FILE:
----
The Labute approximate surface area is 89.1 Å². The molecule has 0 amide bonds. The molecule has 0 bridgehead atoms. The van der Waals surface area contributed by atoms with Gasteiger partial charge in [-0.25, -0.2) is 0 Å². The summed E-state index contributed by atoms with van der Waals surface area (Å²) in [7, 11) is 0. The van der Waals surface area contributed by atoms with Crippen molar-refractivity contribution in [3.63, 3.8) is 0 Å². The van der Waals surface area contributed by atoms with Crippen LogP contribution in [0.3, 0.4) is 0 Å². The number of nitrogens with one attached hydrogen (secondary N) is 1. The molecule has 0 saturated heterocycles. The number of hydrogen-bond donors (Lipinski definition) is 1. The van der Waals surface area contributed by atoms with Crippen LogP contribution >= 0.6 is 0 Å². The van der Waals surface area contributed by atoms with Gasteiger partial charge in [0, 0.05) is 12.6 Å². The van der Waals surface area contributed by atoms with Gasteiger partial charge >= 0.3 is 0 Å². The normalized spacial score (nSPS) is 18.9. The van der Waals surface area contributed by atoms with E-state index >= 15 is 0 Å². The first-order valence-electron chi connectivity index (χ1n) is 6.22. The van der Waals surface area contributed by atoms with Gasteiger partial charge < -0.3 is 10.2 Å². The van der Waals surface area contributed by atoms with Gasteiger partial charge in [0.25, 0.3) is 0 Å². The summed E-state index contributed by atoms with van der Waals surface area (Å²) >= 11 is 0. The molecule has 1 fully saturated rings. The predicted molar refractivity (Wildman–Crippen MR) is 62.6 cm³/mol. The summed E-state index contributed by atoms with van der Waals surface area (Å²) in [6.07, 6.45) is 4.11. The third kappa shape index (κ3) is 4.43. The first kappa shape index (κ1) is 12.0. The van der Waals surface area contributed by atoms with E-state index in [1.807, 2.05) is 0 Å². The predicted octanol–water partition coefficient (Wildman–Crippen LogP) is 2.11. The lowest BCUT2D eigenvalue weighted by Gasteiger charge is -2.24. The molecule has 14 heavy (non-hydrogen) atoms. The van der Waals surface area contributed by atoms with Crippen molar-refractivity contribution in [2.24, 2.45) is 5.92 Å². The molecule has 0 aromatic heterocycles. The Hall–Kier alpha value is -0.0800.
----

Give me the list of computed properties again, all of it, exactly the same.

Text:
The Labute approximate surface area is 89.1 Å². The molecule has 0 amide bonds. The molecule has 0 bridgehead atoms. The van der Waals surface area contributed by atoms with Gasteiger partial charge in [-0.25, -0.2) is 0 Å². The summed E-state index contributed by atoms with van der Waals surface area (Å²) in [7, 11) is 0. The van der Waals surface area contributed by atoms with Crippen molar-refractivity contribution in [3.63, 3.8) is 0 Å². The van der Waals surface area contributed by atoms with Crippen LogP contribution in [0.3, 0.4) is 0 Å². The number of nitrogens with one attached hydrogen (secondary N) is 1. The molecule has 0 saturated heterocycles. The number of hydrogen-bond donors (Lipinski definition) is 1. The van der Waals surface area contributed by atoms with Crippen LogP contribution >= 0.6 is 0 Å². The van der Waals surface area contributed by atoms with Gasteiger partial charge in [0, 0.05) is 12.6 Å². The van der Waals surface area contributed by atoms with Gasteiger partial charge >= 0.3 is 0 Å². The normalized spacial score (nSPS) is 18.9. The van der Waals surface area contributed by atoms with E-state index >= 15 is 0 Å². The first-order valence-electron chi connectivity index (χ1n) is 6.22. The van der Waals surface area contributed by atoms with Gasteiger partial charge < -0.3 is 10.2 Å². The van der Waals surface area contributed by atoms with Gasteiger partial charge in [0.25, 0.3) is 0 Å². The summed E-state index contributed by atoms with van der Waals surface area (Å²) >= 11 is 0. The molecule has 1 fully saturated rings. The predicted molar refractivity (Wildman–Crippen MR) is 62.6 cm³/mol. The summed E-state index contributed by atoms with van der Waals surface area (Å²) in [6.07, 6.45) is 4.11. The third kappa shape index (κ3) is 4.43. The first kappa shape index (κ1) is 12.0. The van der Waals surface area contributed by atoms with E-state index in [1.807, 2.05) is 0 Å². The predicted octanol–water partition coefficient (Wildman–Crippen LogP) is 2.11. The lowest BCUT2D eigenvalue weighted by Gasteiger charge is -2.24. The molecule has 14 heavy (non-hydrogen) atoms. The van der Waals surface area contributed by atoms with Crippen molar-refractivity contribution in [2.24, 2.45) is 5.92 Å². The molecule has 0 aromatic heterocycles. The Hall–Kier alpha value is -0.0800.